Re: What's your strategy to stay dry?
« Reply #5 on: June 02, 2022, 12:06:01 am »
Even the most expensive Gore Tex rain jacket isn't going to keep you dry unless you're creeping down the road on your bike; what will make you wet is your sweat.

On hot days all you can do is get a water-resistant wind breaker vest, this will at least keep the trunk of your body fairly dry.  On hot days any rain that falls on you will evaporate very quickly as you ride.

On really cold days, sweating is not typically an issue, staying dry is, and a rain jacket is necessary to keep you from dying.  I don't think you need a $400 jacket to to that either, all I use is a $130 jacket with which I layer up under it.

Offline chainring

Re: What's your strategy to stay dry?
« Reply #6 on: June 07, 2022, 06:27:20 am »
My wife and I have been using ponchos for several years. Everything beneath the shoulders stay dry, with air circulation warding off the under rain suit sweating issue. Not perfect in windy conditions, but certain objectives must be decided upon.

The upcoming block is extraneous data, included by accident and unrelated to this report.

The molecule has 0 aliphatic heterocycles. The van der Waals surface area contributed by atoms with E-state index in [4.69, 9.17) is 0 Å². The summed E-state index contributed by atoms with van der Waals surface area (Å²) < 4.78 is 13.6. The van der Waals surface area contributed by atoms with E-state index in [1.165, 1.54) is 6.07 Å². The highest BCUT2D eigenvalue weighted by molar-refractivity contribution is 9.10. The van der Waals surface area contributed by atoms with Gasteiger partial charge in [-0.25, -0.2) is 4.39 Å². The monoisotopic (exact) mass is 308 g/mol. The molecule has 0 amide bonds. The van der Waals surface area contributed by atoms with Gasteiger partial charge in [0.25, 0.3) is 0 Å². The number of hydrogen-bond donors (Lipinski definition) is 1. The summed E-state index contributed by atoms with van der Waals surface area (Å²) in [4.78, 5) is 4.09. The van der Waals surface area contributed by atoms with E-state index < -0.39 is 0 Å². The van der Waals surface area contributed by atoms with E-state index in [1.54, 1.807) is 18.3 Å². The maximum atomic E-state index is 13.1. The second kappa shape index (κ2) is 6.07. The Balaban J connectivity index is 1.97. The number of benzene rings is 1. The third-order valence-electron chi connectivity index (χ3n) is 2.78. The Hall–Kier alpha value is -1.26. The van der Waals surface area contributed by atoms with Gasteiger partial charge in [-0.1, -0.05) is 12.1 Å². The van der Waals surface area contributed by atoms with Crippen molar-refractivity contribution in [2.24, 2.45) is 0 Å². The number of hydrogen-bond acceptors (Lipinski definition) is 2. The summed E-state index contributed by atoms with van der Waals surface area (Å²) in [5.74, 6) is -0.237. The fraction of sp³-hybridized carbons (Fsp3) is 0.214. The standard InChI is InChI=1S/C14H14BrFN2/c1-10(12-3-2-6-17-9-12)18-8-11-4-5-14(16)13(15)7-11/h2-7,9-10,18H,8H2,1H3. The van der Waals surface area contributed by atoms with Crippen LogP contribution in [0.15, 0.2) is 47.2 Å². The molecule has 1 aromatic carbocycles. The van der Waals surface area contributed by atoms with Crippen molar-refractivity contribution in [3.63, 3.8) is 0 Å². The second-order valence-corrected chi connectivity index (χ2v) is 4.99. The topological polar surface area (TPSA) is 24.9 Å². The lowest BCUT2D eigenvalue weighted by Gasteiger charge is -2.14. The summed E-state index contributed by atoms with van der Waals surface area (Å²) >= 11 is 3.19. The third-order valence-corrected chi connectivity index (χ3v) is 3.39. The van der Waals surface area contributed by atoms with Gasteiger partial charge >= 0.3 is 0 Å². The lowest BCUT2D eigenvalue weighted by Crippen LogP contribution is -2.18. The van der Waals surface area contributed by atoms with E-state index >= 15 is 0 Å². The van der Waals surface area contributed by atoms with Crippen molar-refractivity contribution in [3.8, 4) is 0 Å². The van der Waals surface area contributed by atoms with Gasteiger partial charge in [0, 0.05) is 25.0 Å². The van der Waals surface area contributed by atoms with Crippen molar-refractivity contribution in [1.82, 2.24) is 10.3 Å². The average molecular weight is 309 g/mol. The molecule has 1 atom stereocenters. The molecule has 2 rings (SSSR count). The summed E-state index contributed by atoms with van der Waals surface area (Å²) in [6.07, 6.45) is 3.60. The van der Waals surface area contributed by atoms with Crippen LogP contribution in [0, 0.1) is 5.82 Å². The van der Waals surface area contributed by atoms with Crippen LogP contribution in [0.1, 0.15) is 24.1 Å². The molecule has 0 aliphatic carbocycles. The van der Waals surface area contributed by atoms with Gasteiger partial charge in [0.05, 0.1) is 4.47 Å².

Offline DaveB

Re: What's your strategy to stay dry?
« Reply #7 on: June 08, 2022, 10:34:21 am »
I don't care for wool, I find it soaks up too much water and  dries very slowly.  I also have found the "no stink" claims overstated at least for me.  I find that some synthetic garments are bad in that regard and some are fine and I take the ones that work for me.
The synthetic clothing that had the reputation for smelling bad after a couple of day's wear were made of polypropylene, which seems to have gone out of favor for outdoor wear.  Current polyester clothing doesn't seem to have that much of a problem.

Offline hikerjer

Re: What's your strategy to stay dry?
« Reply #8 on: June 12, 2022, 08:59:42 pm »